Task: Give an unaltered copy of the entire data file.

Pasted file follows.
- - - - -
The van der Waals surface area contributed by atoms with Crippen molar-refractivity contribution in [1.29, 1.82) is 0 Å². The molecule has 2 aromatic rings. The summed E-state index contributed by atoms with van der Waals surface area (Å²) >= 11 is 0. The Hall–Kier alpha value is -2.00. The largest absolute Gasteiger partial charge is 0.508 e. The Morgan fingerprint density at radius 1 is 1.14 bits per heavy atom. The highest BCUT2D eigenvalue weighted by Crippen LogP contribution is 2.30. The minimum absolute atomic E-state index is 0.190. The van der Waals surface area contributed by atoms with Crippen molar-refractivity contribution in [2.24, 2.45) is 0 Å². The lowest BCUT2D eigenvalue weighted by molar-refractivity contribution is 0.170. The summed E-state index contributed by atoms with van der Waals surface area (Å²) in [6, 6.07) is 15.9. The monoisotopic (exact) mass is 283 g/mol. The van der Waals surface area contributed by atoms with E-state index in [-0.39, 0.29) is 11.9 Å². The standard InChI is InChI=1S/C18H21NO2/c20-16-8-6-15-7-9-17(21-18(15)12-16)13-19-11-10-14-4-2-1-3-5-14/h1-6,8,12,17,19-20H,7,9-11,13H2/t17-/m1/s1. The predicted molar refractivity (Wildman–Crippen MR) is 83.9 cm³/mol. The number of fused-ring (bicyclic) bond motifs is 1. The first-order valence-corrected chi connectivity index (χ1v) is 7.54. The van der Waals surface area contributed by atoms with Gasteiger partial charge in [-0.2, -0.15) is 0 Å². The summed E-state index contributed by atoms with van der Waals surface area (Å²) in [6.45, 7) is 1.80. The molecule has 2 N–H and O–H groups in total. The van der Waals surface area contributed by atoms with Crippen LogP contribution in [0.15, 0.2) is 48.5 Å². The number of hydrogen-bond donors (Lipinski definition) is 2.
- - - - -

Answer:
The van der Waals surface area contributed by atoms with Crippen molar-refractivity contribution in [1.29, 1.82) is 0 Å². The molecule has 2 aromatic rings. The summed E-state index contributed by atoms with van der Waals surface area (Å²) >= 11 is 0. The Hall–Kier alpha value is -2.00. The largest absolute Gasteiger partial charge is 0.508 e. The Morgan fingerprint density at radius 1 is 1.14 bits per heavy atom. The highest BCUT2D eigenvalue weighted by Crippen LogP contribution is 2.30. The minimum absolute atomic E-state index is 0.190. The van der Waals surface area contributed by atoms with Crippen molar-refractivity contribution in [2.24, 2.45) is 0 Å². The lowest BCUT2D eigenvalue weighted by molar-refractivity contribution is 0.170. The summed E-state index contributed by atoms with van der Waals surface area (Å²) in [6, 6.07) is 15.9. The monoisotopic (exact) mass is 283 g/mol. The van der Waals surface area contributed by atoms with E-state index in [-0.39, 0.29) is 11.9 Å². The standard InChI is InChI=1S/C18H21NO2/c20-16-8-6-15-7-9-17(21-18(15)12-16)13-19-11-10-14-4-2-1-3-5-14/h1-6,8,12,17,19-20H,7,9-11,13H2/t17-/m1/s1. The predicted molar refractivity (Wildman–Crippen MR) is 83.9 cm³/mol. The number of fused-ring (bicyclic) bond motifs is 1. The first-order valence-corrected chi connectivity index (χ1v) is 7.54. The van der Waals surface area contributed by atoms with Gasteiger partial charge in [-0.2, -0.15) is 0 Å². The summed E-state index contributed by atoms with van der Waals surface area (Å²) in [6.45, 7) is 1.80. The molecule has 2 N–H and O–H groups in total. The van der Waals surface area contributed by atoms with Crippen LogP contribution in [0.15, 0.2) is 48.5 Å². The number of hydrogen-bond donors (Lipinski definition) is 2.